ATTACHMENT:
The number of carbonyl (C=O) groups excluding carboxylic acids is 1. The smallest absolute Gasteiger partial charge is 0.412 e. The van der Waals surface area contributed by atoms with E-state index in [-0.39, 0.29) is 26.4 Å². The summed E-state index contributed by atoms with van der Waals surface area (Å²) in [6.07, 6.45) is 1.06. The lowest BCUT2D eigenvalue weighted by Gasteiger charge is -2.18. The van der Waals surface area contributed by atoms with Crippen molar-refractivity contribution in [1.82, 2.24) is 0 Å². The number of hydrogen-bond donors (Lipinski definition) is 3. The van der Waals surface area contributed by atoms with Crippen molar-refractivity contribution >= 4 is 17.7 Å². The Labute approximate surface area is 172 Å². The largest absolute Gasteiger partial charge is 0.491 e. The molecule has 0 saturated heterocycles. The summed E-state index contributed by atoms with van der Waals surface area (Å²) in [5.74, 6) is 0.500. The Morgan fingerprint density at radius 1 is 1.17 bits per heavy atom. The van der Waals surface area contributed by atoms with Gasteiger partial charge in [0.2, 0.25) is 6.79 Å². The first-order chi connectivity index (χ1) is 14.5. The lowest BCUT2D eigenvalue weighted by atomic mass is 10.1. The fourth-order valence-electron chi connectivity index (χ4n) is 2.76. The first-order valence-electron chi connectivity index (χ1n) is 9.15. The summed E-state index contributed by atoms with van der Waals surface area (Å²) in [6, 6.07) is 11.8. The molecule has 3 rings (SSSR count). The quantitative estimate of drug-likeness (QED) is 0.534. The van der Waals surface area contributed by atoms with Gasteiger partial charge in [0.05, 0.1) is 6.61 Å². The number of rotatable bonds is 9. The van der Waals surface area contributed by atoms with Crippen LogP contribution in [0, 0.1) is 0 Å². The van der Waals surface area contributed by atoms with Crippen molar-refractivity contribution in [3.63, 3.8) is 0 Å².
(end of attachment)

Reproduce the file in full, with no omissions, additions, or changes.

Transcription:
The number of carbonyl (C=O) groups excluding carboxylic acids is 1. The smallest absolute Gasteiger partial charge is 0.412 e. The van der Waals surface area contributed by atoms with E-state index in [-0.39, 0.29) is 26.4 Å². The summed E-state index contributed by atoms with van der Waals surface area (Å²) in [6.07, 6.45) is 1.06. The lowest BCUT2D eigenvalue weighted by Gasteiger charge is -2.18. The van der Waals surface area contributed by atoms with Crippen molar-refractivity contribution in [1.82, 2.24) is 0 Å². The number of hydrogen-bond donors (Lipinski definition) is 3. The van der Waals surface area contributed by atoms with Crippen molar-refractivity contribution >= 4 is 17.7 Å². The Labute approximate surface area is 172 Å². The largest absolute Gasteiger partial charge is 0.491 e. The molecule has 0 saturated heterocycles. The summed E-state index contributed by atoms with van der Waals surface area (Å²) in [5.74, 6) is 0.500. The Morgan fingerprint density at radius 1 is 1.17 bits per heavy atom. The van der Waals surface area contributed by atoms with Gasteiger partial charge in [0.2, 0.25) is 6.79 Å². The first-order chi connectivity index (χ1) is 14.5. The lowest BCUT2D eigenvalue weighted by atomic mass is 10.1. The fourth-order valence-electron chi connectivity index (χ4n) is 2.76. The first-order valence-electron chi connectivity index (χ1n) is 9.15. The summed E-state index contributed by atoms with van der Waals surface area (Å²) in [6, 6.07) is 11.8. The molecule has 3 rings (SSSR count). The quantitative estimate of drug-likeness (QED) is 0.534. The van der Waals surface area contributed by atoms with Gasteiger partial charge in [0.05, 0.1) is 6.61 Å². The number of rotatable bonds is 9. The van der Waals surface area contributed by atoms with Crippen LogP contribution in [0, 0.1) is 0 Å². The van der Waals surface area contributed by atoms with Crippen molar-refractivity contribution in [3.63, 3.8) is 0 Å².